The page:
In this case, though, expediency may be a tall order. The law enforcement sources that have come forward say the details of the alleged corruption, once laid bare, have the potential to unravel the career aspirations of a number of high-level government officials, including U.S. Attorney Sutton himself. Such a scandal could also give another black eye to the Bush administration - on the hot-button issues of crime, corruption, and US-Mexican relations - in the heat of an election year.
Also at stake are both the Santillan and Abraham cases. One source stresses that both cases would "fall" if the full extent of the informant's complicity in the murders comes to light.
That genie may already be out of the bottle.
The Dallas Morning News recently obtained an internal ICE memo offering details of the involvement of the informant and two Mexican state police officers in the initial murder at the death house in Juarez. An April 2 article in the daily newspaper written by investigative reporter Alfredo Corchado, reported the following:
Among the details in the memo:
If the U.S. Attorney's office in El Paso was aware of the informant's participation in multiple murders, as sources allege is the case, then it appears the informant's ICE handlers are not the only ones in hot water. According to guidelines issued in May 2002 by U.S. Attorney John Ashcroft, a Department of Justice agency, such as the U.S. Attorney's Office, "is never permitted to authorize a CI (confidential informant) to participate in an act of violence."
Even before the murders came to light, the informant allegedly influenced the U.S. Attorney's Office in El Paso to delay the indictment of Abraham in the cigarette smuggling case. The investigation in that case was launched in 2000 and was wrapped up by the winter of 2003. However, according to law enforcement sources, the decision was made to delay the indictment because it was feared the identity of the informant would surface in a trial, thereby jeopardizing the informant's sting of the Santillan organization.
When contacted by Narco News, Joseph Abraham Jr., the attorney for both Santillan and Abraham, declined to comment on his clients' cases.
"All I can say is this is a very serious matter," he added, referring to the activities of the informant.
In addition to the Dallas Morning News, the Associated Press and Washington Post, among other media outlets, have reported pieces of this story.
Loyal to the script, to the formula of drug-war reporting along the border, the U.S. media reports have focused on corruption by Mexican law enforcement officials, largely looking the other way at the pivotal role of U.S. agencies in allowing the House of Death and its serial murders to continue with the active participation of their own informant.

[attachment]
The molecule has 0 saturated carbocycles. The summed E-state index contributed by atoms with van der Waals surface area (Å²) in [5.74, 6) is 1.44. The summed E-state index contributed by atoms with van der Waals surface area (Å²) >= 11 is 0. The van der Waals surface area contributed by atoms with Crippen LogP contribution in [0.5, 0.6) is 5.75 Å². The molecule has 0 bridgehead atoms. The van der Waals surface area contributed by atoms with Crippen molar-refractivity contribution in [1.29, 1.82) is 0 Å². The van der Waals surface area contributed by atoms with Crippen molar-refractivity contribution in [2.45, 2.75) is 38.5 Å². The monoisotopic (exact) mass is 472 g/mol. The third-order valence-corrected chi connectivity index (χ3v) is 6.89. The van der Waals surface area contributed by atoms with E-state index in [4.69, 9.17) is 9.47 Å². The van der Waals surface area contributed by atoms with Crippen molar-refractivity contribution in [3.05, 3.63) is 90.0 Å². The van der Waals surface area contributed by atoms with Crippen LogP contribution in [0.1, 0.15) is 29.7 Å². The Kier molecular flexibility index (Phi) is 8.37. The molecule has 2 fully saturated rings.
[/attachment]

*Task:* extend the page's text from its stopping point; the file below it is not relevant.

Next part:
The sources that have come forward to Narco News, though, take us behind the door of the seedy underworld of drug prohibition-era narco-trafficking to reveal the sordid details of the "war on drugs" as it is practiced along the US-Mexico border. They show two big cases made by overzealous U.S. prosecutors and agencies that drove the entire chain of regrettable, and probably preventable, events.
The "why" in this story is all about drugs and money: D.C.-style. In order for agents and supervisors in the field to get the big money and power to run career-making cases, they have to impress the brass in Washington, D.C. And the brass are impressed by big, headline generating, drug cases - particularly those connected to heavy narco-syndicates like the infamous Juarez organization.
So, according to law-enforcement sources, some officials with the U.S. Attorney's Office and ICE in El Paso went to great lengths to make those connections in both the Santillan and Abraham cases. In that process, the informant became indispensable, as he was the ticket to getting inside both the Santillan and Abraham organizations.
In the Santillan case, it was primarily Mexican drug dealers who were being murdered. The sources contend that made it easier for some within law-enforcement to rationalize the deaths in pursuit of the prize at the end of the game. Honest law enforcers worry that an "institutionalized racism" in U.S. enforcement agencies, a problem that law enforcers have tried to blow the whistle on for years, along the border has now led to officially sanctioned murders.
The payoff for those willing to turn a blind eye to murder was more money for their cases and more juice for their law enforcement careers.
"This is all about power," one law enforcer explains.
Another law enforcement agent adds:
"One thing is for sure, the Santillan case goes to shit as does the cigarette case once the true story comes out. The kicker is that the U.S. Attorney's Office is in the middle of all this, and so who's going to investigate them? That's never going to happen unless there is enough public pressure brought to bear on this case."